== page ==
“I was told by my professors that when you’re in school, it’s really good to take the time to experiment,” Cecily Nishimura (C '23) tells me in a crowded coffee shop. So that’s what she tries to do.
As a senior who makes herself present in nearly every art–related field—with a major in design, and minors in fine arts, architecture, and art history—Cecily experiments and takes inspiration from all around. Her latest works include animations, oil paintings, risographs, web design, and paintings on fabric. “I feel like this has been an ongoing thing with my academic career that I’ve been switching from one medium to a different one,” she says. “It’s not that I get bored with it, I just like experimenting with different things.”
In the past, she’s done more animation and design projects, but while working on her theses this semester, Cecily wants to focus more on physical practices. “They’re more direct,” she muses. Along with these theses in fine arts and design, Cecily has been busy making a risograph zine and oil paintings in the last few classes of her Penn career.
For Cecily, inspiration comes from earlier periods of her life. Growing up in Providence, R.I., she was raised in the art community surrounding the Rhode Island School of Design, where her mother taught art history and now works in library administration. As a child and teenager, she took continuing education classes at RISD, as well as sewing lessons that now influence her practice.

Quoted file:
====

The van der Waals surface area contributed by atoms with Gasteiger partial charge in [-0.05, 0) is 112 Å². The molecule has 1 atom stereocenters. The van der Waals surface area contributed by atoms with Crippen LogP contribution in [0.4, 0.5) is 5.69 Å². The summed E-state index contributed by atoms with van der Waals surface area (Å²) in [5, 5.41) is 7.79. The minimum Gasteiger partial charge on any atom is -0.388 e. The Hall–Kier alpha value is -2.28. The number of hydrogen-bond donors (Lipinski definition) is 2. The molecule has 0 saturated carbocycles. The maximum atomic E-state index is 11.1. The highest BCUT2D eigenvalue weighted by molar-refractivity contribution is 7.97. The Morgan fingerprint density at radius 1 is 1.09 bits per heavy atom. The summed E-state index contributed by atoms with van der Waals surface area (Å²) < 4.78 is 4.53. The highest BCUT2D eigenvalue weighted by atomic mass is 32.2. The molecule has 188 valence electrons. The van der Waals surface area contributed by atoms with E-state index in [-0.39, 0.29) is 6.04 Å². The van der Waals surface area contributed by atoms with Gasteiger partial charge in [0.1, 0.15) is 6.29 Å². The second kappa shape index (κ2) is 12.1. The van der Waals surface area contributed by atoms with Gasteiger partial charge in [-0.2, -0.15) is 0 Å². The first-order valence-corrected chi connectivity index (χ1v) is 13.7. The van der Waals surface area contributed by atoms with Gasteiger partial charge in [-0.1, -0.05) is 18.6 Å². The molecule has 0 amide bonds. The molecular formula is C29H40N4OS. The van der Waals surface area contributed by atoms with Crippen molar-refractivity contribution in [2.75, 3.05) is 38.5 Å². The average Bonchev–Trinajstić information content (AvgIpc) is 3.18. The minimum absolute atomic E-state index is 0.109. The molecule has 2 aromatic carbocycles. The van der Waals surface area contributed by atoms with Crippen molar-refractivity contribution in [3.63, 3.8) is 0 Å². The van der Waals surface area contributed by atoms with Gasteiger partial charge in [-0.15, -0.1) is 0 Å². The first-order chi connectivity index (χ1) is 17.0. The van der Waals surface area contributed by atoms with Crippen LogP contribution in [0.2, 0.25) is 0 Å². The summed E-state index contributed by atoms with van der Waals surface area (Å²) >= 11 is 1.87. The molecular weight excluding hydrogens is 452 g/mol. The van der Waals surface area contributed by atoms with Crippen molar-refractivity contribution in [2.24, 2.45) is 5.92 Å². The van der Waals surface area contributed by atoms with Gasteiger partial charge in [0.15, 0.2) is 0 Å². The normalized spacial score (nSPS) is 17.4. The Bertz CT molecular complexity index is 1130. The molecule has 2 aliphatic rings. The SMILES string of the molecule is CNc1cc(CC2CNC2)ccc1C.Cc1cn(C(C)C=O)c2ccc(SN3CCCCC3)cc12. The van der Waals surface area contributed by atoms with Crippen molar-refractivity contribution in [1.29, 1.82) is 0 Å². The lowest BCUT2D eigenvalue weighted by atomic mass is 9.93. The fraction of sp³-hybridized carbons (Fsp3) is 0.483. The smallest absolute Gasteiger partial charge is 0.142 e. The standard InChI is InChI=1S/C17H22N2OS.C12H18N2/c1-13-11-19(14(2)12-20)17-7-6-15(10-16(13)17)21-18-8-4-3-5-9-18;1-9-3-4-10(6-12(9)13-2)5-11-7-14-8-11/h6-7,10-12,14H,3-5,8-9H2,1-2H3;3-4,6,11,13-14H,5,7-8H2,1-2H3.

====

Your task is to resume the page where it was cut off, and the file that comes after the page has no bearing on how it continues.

This idea is present in her recent work, Dove: an oil painting of cloth framed by ribbon, with a small dove cupped in two hands on top of the fabric, surrounded by cream–colored lace and ribbons. Cecily’s theme of experimentation strikes again. “I wanted to push looking at different mediums and ways to create paintings that weren’t just oil paint.”
Her academic path at Penn has been as experimental as her art practice. Cecily came to Penn as a visual studies major, quickly switched to architecture, and then to design. With her three minors, though, she keeps herself in each pocket of the arts here on campus.
But each sphere influences the others. She tells me about how a religious studies and art history class trickled into her art practice with ideas of symbolism, and how her animations influence her paintings. The realization comes later, though: “When I approach it, I don’t necessarily think about the connections, but then afterward, it’s like there’ll be things that [are informing] each other and [I’ll] draw connections between them.”
Cecily has been trying to loosen up with her style, as in her painting Girl with Horse this past semester, and an animation she made earlier called Where’s My Horse? One can’t help but draw connections between the two, as she does. After the tedious process that is animation, Cecily is painting more because it’s more “direct,” making it more natural and unrestrained. “This semester, I just want to be a bit more experimental,” she says. I find another recurring motif between her painting Dove and her risograph zine, both of which include images of birds.
From all the art she’s shown me, I know Cecily has accomplished just that. She takes advantage of the luxury of being able to experiment and decide what you like in college, which is a reminder that many students on the Penn career conveyor belt need.